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Community benefits agreements (CBAs) have been recently introduced as adjuncts into the traditional U.S. zoning process. These agreements are executed by developers of major real estate projects and community groups representing the neighborhood where the development is to be built. Government often collaborates in CBAs to varying degrees, including participating in the CBA negotiations, or executing the document. CBA provisions usually bind developers in two ways: (1) CBAs impose requirements similar to those of typical land use regulation, focusing on reducing physical negative externalities of the project; (2) CBAs institute community development obligations, including providing jobs and support for community building. Community groups value CBAs because they give greater and more direct control over their neighborhoods and address community enhancement issues not covered by zoning. Many developers believe that neighborhood support through a CBA will help gain any needed governmental approvals. Public policy is served because CBAs bring inclusiveness and transparency to the land regulation process, even though there may be a loss in public planning on a municipal-wide basis.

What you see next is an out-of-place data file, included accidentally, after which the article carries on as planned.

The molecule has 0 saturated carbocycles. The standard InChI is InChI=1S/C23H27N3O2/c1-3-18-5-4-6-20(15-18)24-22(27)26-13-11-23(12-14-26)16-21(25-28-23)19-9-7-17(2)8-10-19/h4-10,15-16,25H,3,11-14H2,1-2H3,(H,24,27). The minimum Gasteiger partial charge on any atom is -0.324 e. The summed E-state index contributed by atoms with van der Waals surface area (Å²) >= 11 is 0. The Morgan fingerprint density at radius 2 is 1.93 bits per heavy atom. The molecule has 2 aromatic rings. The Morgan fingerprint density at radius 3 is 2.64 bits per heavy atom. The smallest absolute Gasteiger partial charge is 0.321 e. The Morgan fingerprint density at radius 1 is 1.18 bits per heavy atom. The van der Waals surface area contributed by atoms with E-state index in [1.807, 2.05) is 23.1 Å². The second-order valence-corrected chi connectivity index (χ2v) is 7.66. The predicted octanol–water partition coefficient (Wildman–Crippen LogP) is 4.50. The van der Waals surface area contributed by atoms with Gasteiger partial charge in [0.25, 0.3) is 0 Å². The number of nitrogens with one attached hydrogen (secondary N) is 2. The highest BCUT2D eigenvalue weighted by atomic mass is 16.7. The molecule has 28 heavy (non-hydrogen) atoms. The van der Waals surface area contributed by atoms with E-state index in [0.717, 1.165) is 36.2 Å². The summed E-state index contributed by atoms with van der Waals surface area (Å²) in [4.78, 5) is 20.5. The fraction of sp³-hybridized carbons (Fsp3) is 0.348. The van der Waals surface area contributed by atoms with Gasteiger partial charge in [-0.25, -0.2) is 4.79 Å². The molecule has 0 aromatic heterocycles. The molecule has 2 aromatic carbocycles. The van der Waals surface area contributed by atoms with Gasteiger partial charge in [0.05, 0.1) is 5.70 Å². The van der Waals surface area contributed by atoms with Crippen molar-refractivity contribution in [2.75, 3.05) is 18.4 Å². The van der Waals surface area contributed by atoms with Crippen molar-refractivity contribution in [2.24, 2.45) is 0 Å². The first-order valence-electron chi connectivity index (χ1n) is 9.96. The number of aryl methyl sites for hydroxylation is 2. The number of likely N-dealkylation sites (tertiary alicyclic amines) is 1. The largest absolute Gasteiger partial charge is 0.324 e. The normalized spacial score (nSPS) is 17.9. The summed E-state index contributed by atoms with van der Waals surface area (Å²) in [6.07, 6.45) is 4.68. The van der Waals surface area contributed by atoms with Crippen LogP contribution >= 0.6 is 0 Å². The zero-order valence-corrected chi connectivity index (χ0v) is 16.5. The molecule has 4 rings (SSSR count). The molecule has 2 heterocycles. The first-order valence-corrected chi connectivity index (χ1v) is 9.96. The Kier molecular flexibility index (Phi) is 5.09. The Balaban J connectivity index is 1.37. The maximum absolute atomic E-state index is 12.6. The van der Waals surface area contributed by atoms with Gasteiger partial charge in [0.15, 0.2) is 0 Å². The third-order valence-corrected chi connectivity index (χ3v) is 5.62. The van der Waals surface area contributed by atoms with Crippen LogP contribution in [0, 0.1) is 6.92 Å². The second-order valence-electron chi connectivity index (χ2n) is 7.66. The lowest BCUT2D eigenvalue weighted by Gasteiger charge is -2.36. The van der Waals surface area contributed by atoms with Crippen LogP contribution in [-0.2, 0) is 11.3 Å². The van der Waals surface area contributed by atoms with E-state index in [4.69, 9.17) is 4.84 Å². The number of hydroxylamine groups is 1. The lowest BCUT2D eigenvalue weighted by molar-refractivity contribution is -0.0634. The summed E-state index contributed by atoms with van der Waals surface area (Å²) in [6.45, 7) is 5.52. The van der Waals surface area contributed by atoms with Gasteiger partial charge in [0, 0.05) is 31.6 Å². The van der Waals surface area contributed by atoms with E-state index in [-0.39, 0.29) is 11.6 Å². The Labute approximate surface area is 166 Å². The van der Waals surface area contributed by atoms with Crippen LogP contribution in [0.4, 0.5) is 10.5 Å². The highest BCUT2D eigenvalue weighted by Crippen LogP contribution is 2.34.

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- Community Benefits Agreements: Flexibility and Inclusion in U.S. Zoning
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